Prostate Biopsies and Prostatectomies Drop After PSA Recommendation Changes

MedicalResearch.com Interview with:

Jim C. Hu, M.D., M.P.H. Ronald P. Lynch Professor of Urologic Oncology Director of the LeFrak Center for Robotic Surgery Weill Cornell Medicine Urology New York Presbyterian/Weill Cornell New York, NY 10065

Dr. Jim Hu

Jim C. Hu, M.D., M.P.H.
Ronald P. Lynch Professor of Urologic Oncology
Director of the LeFrak Center for Robotic Surgery
Weill Cornell Medicine
Urology
New York Presbyterian/Weill Cornell
New York, NY 10065

MedicalResearch.com: What is the background for this study? What are the main findings?

Response: The US Preventative Services Task Force (USPSTF) recommended against PSA testing in men older than 75 years in 2008 and more recently in all US men regardless of age in 2012. This was largely based on a faulty study, the prostate, lung, colo-rectal and ovarian screening study. We demonstrated in May 2016 that this randomized trial did not compare screening to no screening or apples to oranges, as it set out to do. It compared screening to screening. Although controversial, the guidelines were well-intentioned, as recognize that there is over-diagnosis and over-treatment of men with prostate cancer. Given this background, the goal of our study was to explore the downstream consequences of the recommendation against PSA screening. As such, we explored 3 separate databases to characterize national procedure volumes for prostate needle biopsy and radical prostatectomy, or surgery to cure prostate cancer.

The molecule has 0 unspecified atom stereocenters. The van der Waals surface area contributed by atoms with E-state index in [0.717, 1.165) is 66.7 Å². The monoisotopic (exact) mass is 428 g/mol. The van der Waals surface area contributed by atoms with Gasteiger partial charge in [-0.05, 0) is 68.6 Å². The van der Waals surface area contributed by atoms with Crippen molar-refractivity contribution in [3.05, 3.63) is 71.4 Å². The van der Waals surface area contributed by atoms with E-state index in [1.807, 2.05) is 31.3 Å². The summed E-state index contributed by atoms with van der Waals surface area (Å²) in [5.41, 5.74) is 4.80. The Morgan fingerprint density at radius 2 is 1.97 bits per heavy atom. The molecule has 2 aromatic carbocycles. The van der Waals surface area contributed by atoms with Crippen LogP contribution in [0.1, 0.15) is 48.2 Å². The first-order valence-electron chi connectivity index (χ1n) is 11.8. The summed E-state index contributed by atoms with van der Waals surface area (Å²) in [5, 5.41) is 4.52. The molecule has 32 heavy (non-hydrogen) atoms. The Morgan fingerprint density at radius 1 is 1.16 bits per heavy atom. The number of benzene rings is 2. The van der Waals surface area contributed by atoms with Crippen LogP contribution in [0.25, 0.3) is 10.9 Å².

The main finding was that prostate biopsy numbers decreased by 29% and radical prostatectomy surgeries decreased by 16% when comparing before to after USPSTF recommendations against PSA screening. Therefore practice patterns followed policy. Prostate biopsies are usually performed due to an elevated, abnormal screening PSA. However, it is also performed to monitor low-risk, slow growing prostate cancers. We also found that while the overall number of prostate biopsies decreased, there was a 29% increase in the proportion or percentage of biopsies performed due to active surveillance, or monitoring of low risk prostate cancers which should be done periodically. Therefore we provide the first national study to demonstrate that there is less over-diagnosis and over-treatment of prostate cancer.

However, the concern is that we also recently demonstrated that there is more aggressive prostate cancer on surgical pathology for men who go on to radical prostatectomy. They have high grade, higher stage cancers, which have a lower chance of cure. The link is:

http://www.prostatecancerreports.org/fulltext/2016/_Hu_JC160708.pdf

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